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Originally published January 21, 2009 at 12:00 AM | Page modified January 21, 2009 at 9:35 AM

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Obama may need mulligan on oath

Because of a noticeable gaffe by Chief Justice John Roberts, Obama transposed words.

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WASHINGTON — The oath of office is required of a new president, and the Constitution is clear that its 35 words must be spoken exactly.

Which is what makes the oath President Obama took Tuesday so interesting. It might be that spectators didn't witness Obama being sworn in. Because of a noticeable gaffe by Chief Justice John Roberts, Obama transposed words.

It began with a false start by Obama, who responded before Roberts had completed the first phrase. Obama ended up saying the first two words — "I, Barack" — twice.

Then there was an awkward pause after Roberts prompted Obama with these words: "That I will execute the office of president to the United States faithfully." The chief justice seemed to say "to" rather than "of," but the main problem was that "faithfully" had floated upstream in the text, which actually says this: "That I will faithfully execute the office of president of the United States."

Obama seemed to realize this, pausing quizzically after saying, "that I will execute."

Roberts gave it another try, getting closer but still not quite right with this: "Faithfully the office of president of the United States." He omitted the word "execute."

Obama now repeated Roberts' initial error of putting "faithfully" at the end. Starting where he had paused abruptly, Obama said, "The office of president of the United States faithfully."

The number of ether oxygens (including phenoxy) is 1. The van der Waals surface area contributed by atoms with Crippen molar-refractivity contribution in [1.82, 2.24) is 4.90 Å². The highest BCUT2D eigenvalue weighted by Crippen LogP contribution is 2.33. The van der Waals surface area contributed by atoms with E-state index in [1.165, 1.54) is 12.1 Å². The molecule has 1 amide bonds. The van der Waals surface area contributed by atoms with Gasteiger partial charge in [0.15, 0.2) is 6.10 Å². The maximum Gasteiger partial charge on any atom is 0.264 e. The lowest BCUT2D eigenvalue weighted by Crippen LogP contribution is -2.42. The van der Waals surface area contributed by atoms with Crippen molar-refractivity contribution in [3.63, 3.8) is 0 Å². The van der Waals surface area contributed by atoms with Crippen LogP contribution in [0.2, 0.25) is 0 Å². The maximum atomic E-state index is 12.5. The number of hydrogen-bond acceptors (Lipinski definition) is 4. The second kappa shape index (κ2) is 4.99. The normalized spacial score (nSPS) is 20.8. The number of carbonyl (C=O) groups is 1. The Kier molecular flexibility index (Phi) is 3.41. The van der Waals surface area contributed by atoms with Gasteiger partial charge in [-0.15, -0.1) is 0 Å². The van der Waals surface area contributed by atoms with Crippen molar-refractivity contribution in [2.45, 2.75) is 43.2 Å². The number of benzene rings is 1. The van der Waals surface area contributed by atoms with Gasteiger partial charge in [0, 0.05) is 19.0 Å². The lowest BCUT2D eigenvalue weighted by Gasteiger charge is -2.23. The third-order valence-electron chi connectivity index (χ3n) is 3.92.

Constitutional-law experts agree the flub is insignificant. Yet two presidents — Calvin Coolidge and Chester Arthur — repeated the oath privately because of similar issues.

Lawyers said Obama and his supporters need not be worried about the legitimacy of his presidency, but they said a do-over couldn't hurt. Charles Cooper, head of the Justice Department's Office of Legal Counsel under President Reagan, said the oath is mandatory, an incorrect recitation should be fixed and he would be surprised if the oath hadn't been re-administered already.

Akhil Reed Amar, a Yale constitutional-law professor, said: "Out of a superabundance of caution, perhaps he should do it again."

Jonathan Turley, a constitutional-law professor at George Washington University, agreed — for one reason.

"He should probably go ahead and take the oath again," Turley said. "If he doesn't, there are going to be people who for the next four years are going to argue that he didn't meet the constitutional standard. I don't think it's necessary, and it's not a constitutional crisis. This is the chief justice's version of a wardrobe malfunction."

Copyright © 2009 The Seattle Times Company

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